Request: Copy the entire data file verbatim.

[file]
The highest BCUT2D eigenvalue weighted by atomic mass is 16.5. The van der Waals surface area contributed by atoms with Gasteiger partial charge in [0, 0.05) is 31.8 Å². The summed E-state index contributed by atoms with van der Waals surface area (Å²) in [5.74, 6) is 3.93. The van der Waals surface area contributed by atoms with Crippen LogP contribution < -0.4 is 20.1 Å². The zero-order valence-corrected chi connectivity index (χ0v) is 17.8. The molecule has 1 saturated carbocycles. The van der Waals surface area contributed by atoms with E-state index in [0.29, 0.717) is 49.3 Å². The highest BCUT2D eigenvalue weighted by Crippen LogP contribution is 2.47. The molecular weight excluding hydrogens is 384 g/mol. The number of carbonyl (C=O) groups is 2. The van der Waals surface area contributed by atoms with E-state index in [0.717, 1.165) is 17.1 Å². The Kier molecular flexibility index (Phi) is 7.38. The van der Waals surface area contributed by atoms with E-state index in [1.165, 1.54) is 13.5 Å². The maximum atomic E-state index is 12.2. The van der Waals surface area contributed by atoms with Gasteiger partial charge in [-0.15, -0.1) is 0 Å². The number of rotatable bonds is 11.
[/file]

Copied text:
The highest BCUT2D eigenvalue weighted by atomic mass is 16.5. The van der Waals surface area contributed by atoms with Gasteiger partial charge in [0, 0.05) is 31.8 Å². The summed E-state index contributed by atoms with van der Waals surface area (Å²) in [5.74, 6) is 3.93. The van der Waals surface area contributed by atoms with Crippen LogP contribution < -0.4 is 20.1 Å². The zero-order valence-corrected chi connectivity index (χ0v) is 17.8. The molecule has 1 saturated carbocycles. The van der Waals surface area contributed by atoms with E-state index in [0.29, 0.717) is 49.3 Å². The highest BCUT2D eigenvalue weighted by Crippen LogP contribution is 2.47. The molecular weight excluding hydrogens is 384 g/mol. The number of carbonyl (C=O) groups is 2. The van der Waals surface area contributed by atoms with E-state index in [0.717, 1.165) is 17.1 Å². The Kier molecular flexibility index (Phi) is 7.38. The van der Waals surface area contributed by atoms with E-state index in [1.165, 1.54) is 13.5 Å². The maximum atomic E-state index is 12.2. The van der Waals surface area contributed by atoms with Gasteiger partial charge in [-0.15, -0.1) is 0 Å². The number of rotatable bonds is 11.